A Call to Houdini's Ghost

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A protégé of Houdini's brother — a lesser-known escape artist known as "Hardeen" — picked up the tradition. Sidney Radner, now 82, of Holyoke, Mass., has been holding the séances since 1940.

Many of Houdini's greatest magic props sat in Radner's garage for more than 40 years. "Hardeen gave me some," Radner says. "But I'm a fan. I bought some, too."

Radner wouldn't describe himself as a believer. "We're open minded. We're honoring a tradition," he says. "But some spooky things have happened at these things.

At a séance in Niagara Falls in the 1970s, when a medium called on Houdini to make his presence known, there was suddenly a crashing sound, Radner recalls.

Heads turned to a bookshelf. A flowerpot and a book on Houdini's life had suddenly fallen to the ground. "It was spooky," Radner says. "The book fell open to a page where Houdini asks, 'Do the dead return?"

But was the dead magician sending that long-awaited signal? Radner says he wasn't convinced.

The Ghost Who Couldn’t Spell

A sure hoax came at New York séance one Halloween in the 1980s, conducted in Houdini's Manhattan residence on 113th St., when a medium began channeling the spirit of the great escape artist.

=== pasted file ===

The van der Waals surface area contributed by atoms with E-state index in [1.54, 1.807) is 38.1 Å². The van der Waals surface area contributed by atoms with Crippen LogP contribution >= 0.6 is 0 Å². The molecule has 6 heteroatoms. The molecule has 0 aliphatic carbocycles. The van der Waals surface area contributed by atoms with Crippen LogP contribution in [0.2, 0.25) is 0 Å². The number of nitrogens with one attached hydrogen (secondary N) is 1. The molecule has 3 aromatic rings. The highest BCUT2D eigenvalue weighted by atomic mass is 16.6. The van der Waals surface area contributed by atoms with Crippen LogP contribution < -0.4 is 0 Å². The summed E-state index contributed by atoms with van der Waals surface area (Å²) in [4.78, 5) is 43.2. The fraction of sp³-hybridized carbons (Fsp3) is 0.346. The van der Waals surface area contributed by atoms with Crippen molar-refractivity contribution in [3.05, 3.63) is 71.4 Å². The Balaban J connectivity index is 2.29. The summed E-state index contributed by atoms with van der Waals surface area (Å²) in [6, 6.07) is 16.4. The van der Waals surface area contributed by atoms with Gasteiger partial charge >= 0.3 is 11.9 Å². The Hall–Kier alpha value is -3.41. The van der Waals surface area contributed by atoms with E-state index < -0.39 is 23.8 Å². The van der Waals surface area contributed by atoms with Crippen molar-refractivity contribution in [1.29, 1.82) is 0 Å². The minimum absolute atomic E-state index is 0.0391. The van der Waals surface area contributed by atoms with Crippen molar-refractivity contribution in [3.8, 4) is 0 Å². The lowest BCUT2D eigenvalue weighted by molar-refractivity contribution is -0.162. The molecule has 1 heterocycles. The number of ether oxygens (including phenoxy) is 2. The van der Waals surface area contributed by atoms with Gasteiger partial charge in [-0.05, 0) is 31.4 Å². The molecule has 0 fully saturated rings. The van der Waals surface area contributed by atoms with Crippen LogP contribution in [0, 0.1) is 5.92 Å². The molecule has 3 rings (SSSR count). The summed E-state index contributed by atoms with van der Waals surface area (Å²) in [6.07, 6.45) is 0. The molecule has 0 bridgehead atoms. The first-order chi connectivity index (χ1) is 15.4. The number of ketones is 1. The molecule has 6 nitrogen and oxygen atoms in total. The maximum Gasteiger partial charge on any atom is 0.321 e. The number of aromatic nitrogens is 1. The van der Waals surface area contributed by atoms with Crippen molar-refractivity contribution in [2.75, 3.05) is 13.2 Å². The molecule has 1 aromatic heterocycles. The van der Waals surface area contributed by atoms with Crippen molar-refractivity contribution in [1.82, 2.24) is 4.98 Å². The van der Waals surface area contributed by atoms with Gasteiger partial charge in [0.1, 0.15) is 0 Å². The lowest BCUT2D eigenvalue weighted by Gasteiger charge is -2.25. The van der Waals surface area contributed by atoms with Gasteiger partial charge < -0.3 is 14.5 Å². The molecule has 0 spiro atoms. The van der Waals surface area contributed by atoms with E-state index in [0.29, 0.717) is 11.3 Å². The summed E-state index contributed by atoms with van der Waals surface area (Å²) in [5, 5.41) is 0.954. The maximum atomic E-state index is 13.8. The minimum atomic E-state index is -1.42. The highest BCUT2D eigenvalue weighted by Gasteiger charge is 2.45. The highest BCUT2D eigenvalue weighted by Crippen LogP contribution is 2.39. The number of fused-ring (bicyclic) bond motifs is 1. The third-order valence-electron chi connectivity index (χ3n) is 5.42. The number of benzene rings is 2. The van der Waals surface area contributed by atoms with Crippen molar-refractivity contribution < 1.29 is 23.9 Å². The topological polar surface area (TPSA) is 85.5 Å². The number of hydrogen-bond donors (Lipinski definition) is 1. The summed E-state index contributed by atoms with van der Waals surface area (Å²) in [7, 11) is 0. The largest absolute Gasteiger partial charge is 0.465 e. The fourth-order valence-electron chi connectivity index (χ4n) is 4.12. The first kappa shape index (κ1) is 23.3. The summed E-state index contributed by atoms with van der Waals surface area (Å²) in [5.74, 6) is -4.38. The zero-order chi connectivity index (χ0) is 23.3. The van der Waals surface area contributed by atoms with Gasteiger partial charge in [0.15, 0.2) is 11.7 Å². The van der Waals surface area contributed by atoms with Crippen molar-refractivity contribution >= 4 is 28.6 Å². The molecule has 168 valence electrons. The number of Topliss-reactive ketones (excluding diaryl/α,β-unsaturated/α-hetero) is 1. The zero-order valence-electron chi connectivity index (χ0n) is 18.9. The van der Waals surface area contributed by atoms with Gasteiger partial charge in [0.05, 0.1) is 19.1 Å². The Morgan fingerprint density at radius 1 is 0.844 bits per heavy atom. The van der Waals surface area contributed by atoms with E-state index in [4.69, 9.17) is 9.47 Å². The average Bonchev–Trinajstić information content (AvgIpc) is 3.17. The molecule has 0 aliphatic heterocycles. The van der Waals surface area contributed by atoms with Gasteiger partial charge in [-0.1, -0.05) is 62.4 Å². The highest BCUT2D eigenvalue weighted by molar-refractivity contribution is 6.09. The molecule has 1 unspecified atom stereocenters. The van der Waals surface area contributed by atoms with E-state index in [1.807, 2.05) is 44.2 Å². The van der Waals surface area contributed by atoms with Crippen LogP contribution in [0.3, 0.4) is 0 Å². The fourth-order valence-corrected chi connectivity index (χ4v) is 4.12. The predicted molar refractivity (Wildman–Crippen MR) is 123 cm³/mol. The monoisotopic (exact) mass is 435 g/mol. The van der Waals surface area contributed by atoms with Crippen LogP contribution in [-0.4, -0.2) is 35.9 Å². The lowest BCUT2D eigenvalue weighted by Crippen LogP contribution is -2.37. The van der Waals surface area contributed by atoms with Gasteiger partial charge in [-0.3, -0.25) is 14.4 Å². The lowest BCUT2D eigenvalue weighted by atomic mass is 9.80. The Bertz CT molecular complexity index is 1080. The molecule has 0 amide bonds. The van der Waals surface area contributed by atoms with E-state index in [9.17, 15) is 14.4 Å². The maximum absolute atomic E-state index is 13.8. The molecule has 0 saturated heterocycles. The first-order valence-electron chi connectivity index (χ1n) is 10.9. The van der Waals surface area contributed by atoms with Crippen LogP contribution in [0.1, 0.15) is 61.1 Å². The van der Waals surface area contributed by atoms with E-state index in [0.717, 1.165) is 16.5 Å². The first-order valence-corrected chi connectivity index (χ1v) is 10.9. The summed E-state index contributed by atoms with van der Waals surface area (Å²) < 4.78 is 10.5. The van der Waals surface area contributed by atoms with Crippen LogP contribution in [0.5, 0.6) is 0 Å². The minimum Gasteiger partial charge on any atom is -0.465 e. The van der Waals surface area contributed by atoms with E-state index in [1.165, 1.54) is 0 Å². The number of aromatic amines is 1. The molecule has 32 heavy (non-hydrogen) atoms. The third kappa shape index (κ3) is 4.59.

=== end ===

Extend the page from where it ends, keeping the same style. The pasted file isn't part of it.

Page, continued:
Unfortunately, the ghost of Houdini, couldn't spell his own brother's name. "You'd expect a little more from the world's most famous magician," Radner said.

There's a better test, Radner says. This year, he's bringing turn-of-the-century handcuffs that Houdini used in his act. "If they suddenly open, we'll know something supernatural is happening," he says.

But the bigger test, Radner says, might be getting the cuffs to Detroit. "With all the security concerns," he says, "who knows if they'll let me take them on the airplane. Just getting them there might require a Houdini act." Buck Wolf is entertainment producer at The Wolf Files is published Tuesdays and Thursdays. If you want to receive weekly notice when a new column is published, join the e-mail list.